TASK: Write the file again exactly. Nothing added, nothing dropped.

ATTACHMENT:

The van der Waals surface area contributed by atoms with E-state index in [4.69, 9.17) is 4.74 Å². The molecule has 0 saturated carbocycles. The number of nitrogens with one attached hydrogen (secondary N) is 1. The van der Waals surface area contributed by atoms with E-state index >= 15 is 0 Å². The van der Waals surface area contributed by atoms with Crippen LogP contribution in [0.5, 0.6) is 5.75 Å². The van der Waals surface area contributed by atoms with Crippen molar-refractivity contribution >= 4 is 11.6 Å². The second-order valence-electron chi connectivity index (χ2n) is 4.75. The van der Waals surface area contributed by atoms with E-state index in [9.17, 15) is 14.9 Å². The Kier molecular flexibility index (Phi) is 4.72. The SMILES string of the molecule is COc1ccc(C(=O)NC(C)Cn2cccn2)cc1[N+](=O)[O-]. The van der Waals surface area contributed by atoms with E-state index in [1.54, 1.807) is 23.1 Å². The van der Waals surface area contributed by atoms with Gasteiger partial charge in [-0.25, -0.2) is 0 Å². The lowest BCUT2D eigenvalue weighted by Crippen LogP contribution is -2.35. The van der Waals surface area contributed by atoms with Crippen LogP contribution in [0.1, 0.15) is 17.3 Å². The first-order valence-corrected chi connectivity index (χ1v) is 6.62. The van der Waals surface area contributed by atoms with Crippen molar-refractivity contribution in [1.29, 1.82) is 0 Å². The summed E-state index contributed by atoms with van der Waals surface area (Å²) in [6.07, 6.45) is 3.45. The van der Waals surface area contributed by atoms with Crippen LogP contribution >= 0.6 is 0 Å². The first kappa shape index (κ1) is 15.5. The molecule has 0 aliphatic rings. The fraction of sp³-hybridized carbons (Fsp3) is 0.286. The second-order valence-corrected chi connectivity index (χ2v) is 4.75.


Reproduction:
The van der Waals surface area contributed by atoms with E-state index in [4.69, 9.17) is 4.74 Å². The molecule has 0 saturated carbocycles. The number of nitrogens with one attached hydrogen (secondary N) is 1. The van der Waals surface area contributed by atoms with E-state index >= 15 is 0 Å². The van der Waals surface area contributed by atoms with Crippen LogP contribution in [0.5, 0.6) is 5.75 Å². The van der Waals surface area contributed by atoms with Crippen molar-refractivity contribution >= 4 is 11.6 Å². The second-order valence-electron chi connectivity index (χ2n) is 4.75. The van der Waals surface area contributed by atoms with E-state index in [9.17, 15) is 14.9 Å². The Kier molecular flexibility index (Phi) is 4.72. The SMILES string of the molecule is COc1ccc(C(=O)NC(C)Cn2cccn2)cc1[N+](=O)[O-]. The van der Waals surface area contributed by atoms with E-state index in [1.54, 1.807) is 23.1 Å². The van der Waals surface area contributed by atoms with Gasteiger partial charge in [-0.25, -0.2) is 0 Å². The lowest BCUT2D eigenvalue weighted by Crippen LogP contribution is -2.35. The van der Waals surface area contributed by atoms with Crippen LogP contribution in [0.1, 0.15) is 17.3 Å². The first-order valence-corrected chi connectivity index (χ1v) is 6.62. The van der Waals surface area contributed by atoms with Crippen molar-refractivity contribution in [1.29, 1.82) is 0 Å². The summed E-state index contributed by atoms with van der Waals surface area (Å²) in [6.07, 6.45) is 3.45. The van der Waals surface area contributed by atoms with Crippen LogP contribution >= 0.6 is 0 Å². The first kappa shape index (κ1) is 15.5. The molecule has 0 aliphatic rings. The fraction of sp³-hybridized carbons (Fsp3) is 0.286. The second-order valence-corrected chi connectivity index (χ2v) is 4.75.